Introduction to Regulatory Affairs in Medical Devices

Last update: 18 December 2023

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In the last decades, the evolution of new technologies contributed to the development and implementation of the new regulatory framework on which Medical Devices Regulation (MDR) and In Vitro Diagnostic Medical Devices Regulation (IVDR) are grounded. The MDR and IVDR have introduced new responsibilities for many organisations in the healthcare sector, including the European Medicines Agency(EMA) and national competent authorities in the assessment of certain classes of medical devices.

Exploring the Regulatory Landscape

US Terrain

Originating with the Federal Food Drug and Cosmetics Act (FD&C Act) in 1938, subsequent milestones include the 1944 Public Health Service Act addressing laboratories and biologics, and the 1968 Radiation Control Act focusing on radiation-emitting machines. The pivotal 1976 Medical Device Amendments established a three-class system and pathways like Pre-Market Approval (PMA) and premarket notification (510(k)). The Safe Medical Devices Act (SMDA) in 1990 increased reporting and post-market surveillance. The 1997 Food and Drug Administration Modernization Act (FDAMA) introduced third-party reviews and the De Novo program through which novel low-to-moderate risk devices could be classified into Class I or II instead of automatically classifying them into Class III. Ongoing evolution through acts, like the 2016 “21st Century Cures Act” focusing on how to fasten the patient access, and the 2017 Food and Drug Administration Reauthorization Act (FDARA) requiring the FDA to conduct at least one pilot project to explore how real-world evidence, can improve post-market surveillance [1].

EU Setting

The European Medical Device Regulation (EU) 2017/745 (MDR) governs the design, clinical investigations, production, distribution and commercialisation of Medical Devices in Europe. It brings a range of strengthened requirements that collectively raise the bar for Medical Devices placed on the EU market and aims thereby to increase the safety for the patient.

The European in Vitro Diagnostic Medical Devices Regulation (EU) 2017/746 (IVDR) is the new regulation for a specific category of Medical Devices [1] and lays down the rules concerning the placing in the market, making available on the market or putting into service of in vitro diagnostic Medical Devices for human use and accessories for such devices in the European Union [2].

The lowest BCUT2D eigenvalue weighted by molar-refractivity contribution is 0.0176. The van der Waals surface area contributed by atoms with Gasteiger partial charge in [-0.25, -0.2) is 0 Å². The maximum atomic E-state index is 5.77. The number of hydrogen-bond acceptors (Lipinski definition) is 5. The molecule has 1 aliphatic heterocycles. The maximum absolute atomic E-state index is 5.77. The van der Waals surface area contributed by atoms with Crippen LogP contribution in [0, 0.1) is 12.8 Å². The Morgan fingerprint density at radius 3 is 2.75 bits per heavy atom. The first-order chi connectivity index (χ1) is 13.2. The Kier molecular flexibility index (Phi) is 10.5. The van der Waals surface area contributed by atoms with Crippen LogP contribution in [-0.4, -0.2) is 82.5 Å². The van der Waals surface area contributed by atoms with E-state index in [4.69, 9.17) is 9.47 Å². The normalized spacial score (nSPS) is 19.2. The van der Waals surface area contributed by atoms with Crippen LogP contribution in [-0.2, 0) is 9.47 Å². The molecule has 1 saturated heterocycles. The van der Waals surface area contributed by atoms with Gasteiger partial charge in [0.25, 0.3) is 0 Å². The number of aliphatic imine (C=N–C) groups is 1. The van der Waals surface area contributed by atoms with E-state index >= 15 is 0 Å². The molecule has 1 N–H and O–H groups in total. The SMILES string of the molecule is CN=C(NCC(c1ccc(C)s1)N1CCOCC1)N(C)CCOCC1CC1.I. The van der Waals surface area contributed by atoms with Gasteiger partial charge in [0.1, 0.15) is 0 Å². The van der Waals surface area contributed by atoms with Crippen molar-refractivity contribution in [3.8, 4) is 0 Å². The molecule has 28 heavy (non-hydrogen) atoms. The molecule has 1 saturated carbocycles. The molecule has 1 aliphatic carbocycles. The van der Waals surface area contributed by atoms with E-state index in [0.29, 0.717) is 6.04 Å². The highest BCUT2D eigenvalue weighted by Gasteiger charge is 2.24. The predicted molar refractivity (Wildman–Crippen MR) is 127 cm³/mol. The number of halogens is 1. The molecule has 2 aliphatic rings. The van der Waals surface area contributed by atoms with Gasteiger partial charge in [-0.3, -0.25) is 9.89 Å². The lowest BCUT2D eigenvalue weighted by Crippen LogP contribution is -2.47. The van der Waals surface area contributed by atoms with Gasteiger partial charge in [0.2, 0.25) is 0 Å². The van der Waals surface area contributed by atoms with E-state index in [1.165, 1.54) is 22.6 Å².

The European Commission has published several additions to the MDR and the IVDR and it is expected that more changes/finetuning by the Commission will follow.

Fragmented Standards: Discrepancies in Market Access and Procurement Processes across the EU

Market access is the umbrella term for a variety of different routes for a product to reach patients. However, whether the device goes on to be sold and how it is implemented in a Member State is a separate matter, depending on country-specific criteria, including relative clinical effectiveness, comparison between alternatives and price negotiations. Thus, there are many competing frameworks for assessing the value of Medical Devices and in general, this is a space that is not harmonised across Europe. Lastly, frameworks regarding procurement of Medical Devices are equally not harmonised.

What about New Technologies?

Medical Device software (MDSW), based for example on Artificial Intelligence and machine learning, and digital health are one of the areas in Medical Devices that are developing rapidly. The FDA has a database of approved AI technologies: Artificial Intelligence and Machine Learning in Software as a Medical Device | FDA (source: The EU and other countries do not have such a database. At the time of writing, the EU institutions are negotiating a proposal for a new EU Artificial Intelligence Regulation (the so-called ‘AI Act’), which if adopted would add an additional layer of requirements for AI technologies that comprise (or are found in) Medical Devices.

Learning Resources

Take your skills to new heights by earning certification in emerging fields like Medical Devices! Explore the EUPATI Open Classroom and delve into the module Introduction to Medical Devices and their regulatory framework, Introduction to market access, key elements and patient involvement & Medical Device development, Lifecycle management, New Technologies, Patient involvement to deepen your understanding of the Medical Devices’ landscape. Strengthen your expertise, empowering you to advocate for, engage in discussions, and play a pivotal role in implementing key elements that align with your vision for the healthcare system.



[2] Regulation 2017/746 of the European Parliament and the Council: REGULATION (EU) 2017/ 746 OF THE EUROPEAN PARLIAMENT AND OF THE COUNCIL – of 5 April 2017 – on in vitro diagnostic medical devices and repealing Directive 98/ 79/ EC and Commission Decision 2010/ 227/ EU (


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